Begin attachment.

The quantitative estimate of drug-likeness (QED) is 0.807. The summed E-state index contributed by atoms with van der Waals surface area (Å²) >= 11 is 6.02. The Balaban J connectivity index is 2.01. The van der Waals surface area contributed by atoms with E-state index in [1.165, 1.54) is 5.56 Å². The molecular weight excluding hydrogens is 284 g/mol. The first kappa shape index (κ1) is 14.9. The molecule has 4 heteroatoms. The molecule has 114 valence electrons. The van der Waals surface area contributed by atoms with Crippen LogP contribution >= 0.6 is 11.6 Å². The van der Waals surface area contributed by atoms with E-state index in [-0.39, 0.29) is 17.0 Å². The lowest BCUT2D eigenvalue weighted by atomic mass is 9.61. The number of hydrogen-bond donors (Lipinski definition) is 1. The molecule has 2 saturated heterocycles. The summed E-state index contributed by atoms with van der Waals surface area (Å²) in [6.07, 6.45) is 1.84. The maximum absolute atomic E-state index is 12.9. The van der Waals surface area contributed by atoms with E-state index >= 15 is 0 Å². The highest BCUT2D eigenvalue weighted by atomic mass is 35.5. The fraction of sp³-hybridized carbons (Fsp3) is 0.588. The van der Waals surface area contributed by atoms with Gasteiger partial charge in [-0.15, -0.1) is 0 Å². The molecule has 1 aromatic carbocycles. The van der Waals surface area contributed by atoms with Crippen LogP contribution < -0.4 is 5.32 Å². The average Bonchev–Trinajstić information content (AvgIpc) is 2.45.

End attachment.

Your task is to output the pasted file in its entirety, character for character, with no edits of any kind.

The quantitative estimate of drug-likeness (QED) is 0.807. The summed E-state index contributed by atoms with van der Waals surface area (Å²) >= 11 is 6.02. The Balaban J connectivity index is 2.01. The van der Waals surface area contributed by atoms with E-state index in [1.165, 1.54) is 5.56 Å². The molecular weight excluding hydrogens is 284 g/mol. The first kappa shape index (κ1) is 14.9. The molecule has 4 heteroatoms. The molecule has 114 valence electrons. The van der Waals surface area contributed by atoms with Crippen LogP contribution >= 0.6 is 11.6 Å². The van der Waals surface area contributed by atoms with E-state index in [-0.39, 0.29) is 17.0 Å². The lowest BCUT2D eigenvalue weighted by atomic mass is 9.61. The number of hydrogen-bond donors (Lipinski definition) is 1. The molecule has 2 saturated heterocycles. The summed E-state index contributed by atoms with van der Waals surface area (Å²) in [6.07, 6.45) is 1.84. The maximum absolute atomic E-state index is 12.9. The van der Waals surface area contributed by atoms with E-state index >= 15 is 0 Å². The highest BCUT2D eigenvalue weighted by atomic mass is 35.5. The fraction of sp³-hybridized carbons (Fsp3) is 0.588. The van der Waals surface area contributed by atoms with Gasteiger partial charge in [-0.15, -0.1) is 0 Å². The molecule has 1 aromatic carbocycles. The van der Waals surface area contributed by atoms with Crippen LogP contribution < -0.4 is 5.32 Å². The average Bonchev–Trinajstić information content (AvgIpc) is 2.45.